Books & Publishing

Book Review - A Theology for the Church

Systematic theologies are invaluable resources for the Church. They are as varied as the authors who write them and some are more beneficial than others. The preponderance of systematic theologies are written by individuals within a denominational/theological tradition. While there are many multi-authored books on specific topics, this is not the case with systematic theologies. So it is unique and a bit refreshing when a systematic theology does comes along that breaks the individual author mold.

One of these few contributions is A Theology for the Church, Revised Edition edited by Daniel L. Akin. First published in 2007, the revised edition has new chapters on theological method from a missional perspective by Bruce Ashford and Keith Whitfield and a theology of creation, providence, and Sabbath by Chad Owen Brad which engages current research in science and philosophy. Additionally, the chapters on special revelation by David Dockery and human nature by John Hammett have been updated.

Overview

A Theology for the Church follows the standard outline of systematic theology starting with the doctrine of revelation and concluding with the doctrine of the end times. Each chapter approaches these doctrines through a fourfold pattern: (1) What does the Bible say? (2) What has the church believed? (3) How does it all fit together? and (4) How does this doctrine impact the church today?

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Book Review – Chance and the Sovereignty of God

It is easy to think that much of the activities in our lives are nothing more than a string of random chance events that have no significance beyond their occurrence or connection to the bigger picture of our lives, let alone the lives of others. Further, when it comes to the good events in our lives we are quick to attribute them to God. But what about the bad events? Is God in those somewhere? Did He ordain them? Allow them? Is He indifferent to them?

Chance. Randomness. Unpredictability. Is there such a thing? What do they look like in everyday life? How would they work with a sovereign God? Is there a place for them within the Christian worldview? Seeking to answer these questions and more, Vern Poythress has written Chance and the Sovereignty of God: A God-Centered Approach to Probability and Random Events (Crossway, 2014). This book is a continuation of his previous books like Logic and Redeeming Philosophy in which Poythress seeks to understand these sciences in light of Scripture and the the existence of God as the foundation for all of life.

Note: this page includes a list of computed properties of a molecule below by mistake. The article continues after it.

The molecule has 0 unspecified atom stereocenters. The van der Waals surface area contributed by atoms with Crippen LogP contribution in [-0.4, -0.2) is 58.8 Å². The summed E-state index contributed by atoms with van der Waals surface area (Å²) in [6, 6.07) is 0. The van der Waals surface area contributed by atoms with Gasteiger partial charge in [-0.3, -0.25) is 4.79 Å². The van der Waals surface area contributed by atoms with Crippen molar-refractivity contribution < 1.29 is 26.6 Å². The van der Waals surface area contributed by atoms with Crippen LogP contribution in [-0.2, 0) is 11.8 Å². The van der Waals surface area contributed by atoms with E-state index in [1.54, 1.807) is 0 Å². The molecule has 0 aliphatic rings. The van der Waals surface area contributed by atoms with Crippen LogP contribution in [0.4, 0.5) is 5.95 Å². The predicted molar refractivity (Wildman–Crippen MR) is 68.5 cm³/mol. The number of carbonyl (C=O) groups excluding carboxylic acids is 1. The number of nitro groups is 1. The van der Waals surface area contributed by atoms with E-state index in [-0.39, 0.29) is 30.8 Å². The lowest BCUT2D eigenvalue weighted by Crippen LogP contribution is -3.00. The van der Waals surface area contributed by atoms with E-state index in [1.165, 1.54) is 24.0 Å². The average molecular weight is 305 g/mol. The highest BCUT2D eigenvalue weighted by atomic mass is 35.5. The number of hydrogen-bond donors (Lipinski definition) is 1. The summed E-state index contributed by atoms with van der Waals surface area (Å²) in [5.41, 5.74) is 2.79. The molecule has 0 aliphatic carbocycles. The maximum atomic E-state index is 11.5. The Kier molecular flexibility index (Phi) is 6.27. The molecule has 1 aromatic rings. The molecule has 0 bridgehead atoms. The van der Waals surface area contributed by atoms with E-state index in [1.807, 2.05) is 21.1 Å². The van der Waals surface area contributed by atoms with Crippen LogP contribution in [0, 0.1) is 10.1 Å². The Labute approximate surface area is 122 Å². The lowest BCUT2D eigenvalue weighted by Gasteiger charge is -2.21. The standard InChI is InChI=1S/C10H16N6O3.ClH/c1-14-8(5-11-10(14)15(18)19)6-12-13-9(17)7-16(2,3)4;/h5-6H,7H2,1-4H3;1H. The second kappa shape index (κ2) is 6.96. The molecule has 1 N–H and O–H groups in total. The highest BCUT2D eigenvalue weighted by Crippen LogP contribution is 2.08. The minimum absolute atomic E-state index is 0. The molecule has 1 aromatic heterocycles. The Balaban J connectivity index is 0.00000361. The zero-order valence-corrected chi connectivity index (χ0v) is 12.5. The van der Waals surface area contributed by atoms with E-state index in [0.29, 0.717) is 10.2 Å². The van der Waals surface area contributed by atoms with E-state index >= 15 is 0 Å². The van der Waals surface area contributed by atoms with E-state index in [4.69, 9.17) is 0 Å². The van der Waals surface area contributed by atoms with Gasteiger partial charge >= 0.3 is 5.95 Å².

Overview

The book can be broken into two essential parts. In the first half of the book Poythress establishes the sovereignty of God as laid out in Scripture. From texts like Heb. 1:3 and Col. 1:17 it is established that God ‘s continual sustaining of the universe places God in sovereign control of it. From Scripture, Poythress shows how God in involved in many kids of events:

4975 reads

Book Review - Samuel Rutherford (Bitesize Biographies)

Samuel Rutherford is perhaps the best known Scottish Puritan. But his life and history seem not to be as widely remembered as other Puritan ministers. Rutherford’s legacy lays chiefly in collections of his profound and moving personal letters.

Richard Hannula brings renewed attention to Samuel Rutherford in his contribution to the “Bitesize Biographies” series from Evangelical Press (2014).

Overview

Rutherford had humble beginnings and even a possibly scandalous start to his ministry. He ended up resigning his post at the University of Edinburgh after some possible impropriety with his fiance. This may have been just an ill rumor, and Hannula doesn’t take pains to sort out the facts too closely, but moves on in his simple and straightforward account of Rutherford’s life.

The next chapter of Rutherford’s life finds him as a humble pastor in Anworth. And there he labored in preaching and declaring the loveliness of Christ. His life was caught up in the perils of Scotland’s church, and his Reformed stance eventually landed him in exile 200 miles to the north. And it was this exile that may have birthed his precious letters. He wrote to his flock at Anworth and encouraged them to remain true to the Reformed faith.

3458 reads

Book Review - A Commentary on Exodus

“Exodus is the true heart of the Old Testament” (p. 138). So says Duane Garrett in his recently published book A Commentary on Exodus (Kregel Exegetical Library). Garrett explains further at the beginning of the book: